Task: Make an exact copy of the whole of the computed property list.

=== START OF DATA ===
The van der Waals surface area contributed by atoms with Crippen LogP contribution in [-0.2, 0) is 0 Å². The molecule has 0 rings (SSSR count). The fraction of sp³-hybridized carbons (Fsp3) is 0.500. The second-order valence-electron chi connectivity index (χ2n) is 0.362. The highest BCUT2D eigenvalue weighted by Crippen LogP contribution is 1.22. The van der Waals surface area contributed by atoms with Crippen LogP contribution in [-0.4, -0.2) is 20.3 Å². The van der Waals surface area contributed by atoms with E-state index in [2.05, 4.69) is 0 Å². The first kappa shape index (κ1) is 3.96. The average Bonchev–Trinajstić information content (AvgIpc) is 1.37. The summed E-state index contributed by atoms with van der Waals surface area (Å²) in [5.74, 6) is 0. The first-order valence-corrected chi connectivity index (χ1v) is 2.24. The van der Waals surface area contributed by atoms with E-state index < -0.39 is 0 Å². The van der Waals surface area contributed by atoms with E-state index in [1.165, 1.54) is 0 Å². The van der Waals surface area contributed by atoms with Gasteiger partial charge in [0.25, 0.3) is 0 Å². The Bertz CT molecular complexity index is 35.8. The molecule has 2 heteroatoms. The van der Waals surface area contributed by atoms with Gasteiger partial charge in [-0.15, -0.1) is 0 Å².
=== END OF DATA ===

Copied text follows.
The van der Waals surface area contributed by atoms with Crippen LogP contribution in [-0.2, 0) is 0 Å². The molecule has 0 rings (SSSR count). The fraction of sp³-hybridized carbons (Fsp3) is 0.500. The second-order valence-electron chi connectivity index (χ2n) is 0.362. The highest BCUT2D eigenvalue weighted by Crippen LogP contribution is 1.22. The van der Waals surface area contributed by atoms with Crippen LogP contribution in [-0.4, -0.2) is 20.3 Å². The van der Waals surface area contributed by atoms with E-state index in [2.05, 4.69) is 0 Å². The first kappa shape index (κ1) is 3.96. The average Bonchev–Trinajstić information content (AvgIpc) is 1.37. The summed E-state index contributed by atoms with van der Waals surface area (Å²) in [5.74, 6) is 0. The first-order valence-corrected chi connectivity index (χ1v) is 2.24. The van der Waals surface area contributed by atoms with E-state index < -0.39 is 0 Å². The van der Waals surface area contributed by atoms with E-state index in [1.165, 1.54) is 0 Å². The van der Waals surface area contributed by atoms with Gasteiger partial charge in [0.25, 0.3) is 0 Å². The Bertz CT molecular complexity index is 35.8. The molecule has 2 heteroatoms. The van der Waals surface area contributed by atoms with Gasteiger partial charge in [-0.15, -0.1) is 0 Å².